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Qantas, Emirates close fuel surcharges loophole for frequent flyers

By David Flynn     Filed under: emirates, qantas, Qantas Frequent Flyer, Emirates Skywards

Qantas and Emirates are aligning their fuel surcharges on frequent flyer award tickets, closing a loophole which let savvy travellers avoid hundreds of dollars in Qantas fuel surcharges by using their points to book a codeshare flight on Emirates, which has a much lower surcharge.

Adopting a 'meet in the middle' approach, from Qantas will lower its fuel surcharges on the joint Qantas-Emirates network, while Emirates will raise theirs. The changes apply to tickets issued from 1 July 2013.

Fuel surcharges represent an added cost to what is nominally a 'free' ticket booked using frequent flyer points.

Qantas economy fuel surcharges down by 30%

Under the revised structure, Qantas says the fuel surcharge applied to a frequent flyer ticket in economy will fall by an average of 30 percent across the joint Qantas-Emirates network. 

For example, the Qantas fuel surcharge for one-way economy tickets from Australia to Europe will drop to $230, a saving of $150 on current rates.

Economy reward tickets from Australia to London return have been $610 cheaper when booked on an Emirates flight using Qantas Frequent Flyer points, due to the Qantas fuel surcharge of $760 being substantially higher than Emirates' $150 tariff.

As part of the alignment, Qantas will also introduce onto the Emirates network a new tiered system of fuel surcharges for frequent flyer tickets, mirroring the structure already used by Emirates and already employed by Qantas outside of Australia.

Redeeming points for an economy seat will attract a lower fuel surcharge than in premium cabins, although the number of points needed for each ticket will remain the same.

However, some business and first class redemption fares on Qantas will rise, including frequent flyer tickets from Australia to Singapore and Africa.

The new system will apply only on flights on the Qantas-Emirates network. Qantas stresses there will be no changes to the fuel surcharge for paid tickets, with the move impacting only frequent flyer award travel.

Emirates surcharges soar

The downside in this deal will hit Emirates, which is increasing its fuel surcharges across the board.

The fuel surcharge component of an Emirates frequent flyer ticket from Sydney to London – redeemed using either Qantas Frequent Flyer or Emirates Skywards points – will increase by $310, from the current $150 to $460.

Emirates will reduce the base fare accordingly, from $1,872 to $1,562 in that example, so that commercial ticket prices "will remain relatively unchanged", according to an Emirates spokesperson.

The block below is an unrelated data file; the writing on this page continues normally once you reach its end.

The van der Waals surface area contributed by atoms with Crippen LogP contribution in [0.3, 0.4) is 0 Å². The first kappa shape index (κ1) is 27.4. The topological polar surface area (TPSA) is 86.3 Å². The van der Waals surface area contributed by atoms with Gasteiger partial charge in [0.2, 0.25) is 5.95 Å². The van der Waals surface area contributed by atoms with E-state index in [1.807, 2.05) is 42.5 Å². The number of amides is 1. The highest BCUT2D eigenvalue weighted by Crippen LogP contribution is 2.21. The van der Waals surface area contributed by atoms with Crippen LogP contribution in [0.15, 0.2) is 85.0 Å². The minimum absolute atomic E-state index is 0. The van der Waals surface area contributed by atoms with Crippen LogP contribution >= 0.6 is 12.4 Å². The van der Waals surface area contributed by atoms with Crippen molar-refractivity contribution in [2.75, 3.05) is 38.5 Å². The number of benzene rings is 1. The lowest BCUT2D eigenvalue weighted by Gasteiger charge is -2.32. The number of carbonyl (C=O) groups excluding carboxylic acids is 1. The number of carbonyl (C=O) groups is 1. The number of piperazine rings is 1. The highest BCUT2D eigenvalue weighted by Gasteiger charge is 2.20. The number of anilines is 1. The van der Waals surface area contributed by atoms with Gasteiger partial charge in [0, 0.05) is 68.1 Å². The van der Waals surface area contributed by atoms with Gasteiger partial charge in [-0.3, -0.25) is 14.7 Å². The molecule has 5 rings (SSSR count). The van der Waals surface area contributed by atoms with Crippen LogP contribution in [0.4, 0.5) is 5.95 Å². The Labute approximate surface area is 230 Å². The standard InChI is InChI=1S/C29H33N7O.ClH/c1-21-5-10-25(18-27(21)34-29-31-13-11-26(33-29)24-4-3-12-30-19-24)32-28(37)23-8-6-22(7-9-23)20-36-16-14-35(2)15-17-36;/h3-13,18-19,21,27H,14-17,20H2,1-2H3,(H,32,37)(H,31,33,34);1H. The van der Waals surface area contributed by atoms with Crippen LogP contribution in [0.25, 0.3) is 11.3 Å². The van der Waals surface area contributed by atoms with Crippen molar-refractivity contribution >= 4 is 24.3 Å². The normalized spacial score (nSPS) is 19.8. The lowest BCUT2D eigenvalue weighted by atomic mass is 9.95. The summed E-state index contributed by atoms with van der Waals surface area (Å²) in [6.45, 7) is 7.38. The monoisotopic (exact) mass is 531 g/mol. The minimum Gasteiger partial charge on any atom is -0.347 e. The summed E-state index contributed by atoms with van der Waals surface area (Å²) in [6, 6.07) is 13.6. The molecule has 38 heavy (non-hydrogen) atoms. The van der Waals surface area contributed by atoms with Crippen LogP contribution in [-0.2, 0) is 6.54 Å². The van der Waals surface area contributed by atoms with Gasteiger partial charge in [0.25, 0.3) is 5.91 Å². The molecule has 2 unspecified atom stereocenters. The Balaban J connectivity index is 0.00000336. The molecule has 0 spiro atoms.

Read: Emirates increases fuel surcharge on Skywards award flights

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About David Flynn

David Flynn is the editor of Australian Business Traveller and a bit of a travel tragic with a weakness for good coffee, shopping and lychee martinis.

 

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1 on 14/6/13 by sagidec

If you're a Velocity Frequent Flyer or Etihad Guest, you can redeem your points/miles for Reward seats with Etihad Airways from Australia to Europe at what Emirates was charging before. So, your flight tax/fuel surcharge would still be between $100 and $200.

Abu Dhabi and Dubai are not that far apart anyways.

I redeemed an Economy ticket back in Dec 2012/Jan 2013 from SYD-AUH-FRA, GVA-AUH-KUL with Etihad Airways for 110,000 points + $130 taxes/fuel surcharge using Velocity Frequent Flyer.

2 on 14/6/13 by KG

David, just to be clear, these charges are only for QF FF members, using QF points to redeem on EK flights? Or is EK adopting a new structure altogether and will they charge their own EK members more when redeeming with EK points on EK flights? When you mention "no change" for a C or F ticket Australia - Europe stating 380aud, do you mean no change compared to old QF rates or EK rates?

Looking at the table it is not all too bad. The only significant increase seems to be for Business and First class award tickets from Australia to Africa, with all others either marginally increased or decreased. 

1 on 14/6/13 by KG

Letting this sink in a bit more and reading your pasage:

 "However, the fuel surcharge component of an Emirates frequent flyer ticket from Sydney to London – redeemed using either Qantas Frequent Flyer or Emirates Skywards points – will increase by $310, from the current $150 to $460

Are you saying that redeeming an EK ticket in Y with either QF or EK points would have cost 150aud for the return ticket previously, whereas it will now cost you 460aud?

This leads me to believe the rates you mentioned are the old QF surcharges, so in esssence EK Skyward members will start paying significantly more for their reward flights. I wonder how that will go down with them. I guess QF members are "lucky" as the surcharges on QF were always more than on EK and with the new structure on average we will pay less charges, however, EK members draw the short straw.

3 on 14/6/13 by snaps

A less partial headline could be: "Qantas lowers fuel surcharge for frequent flyers on the joint Emirates-Qantas network"

1 on 14/6/13 by David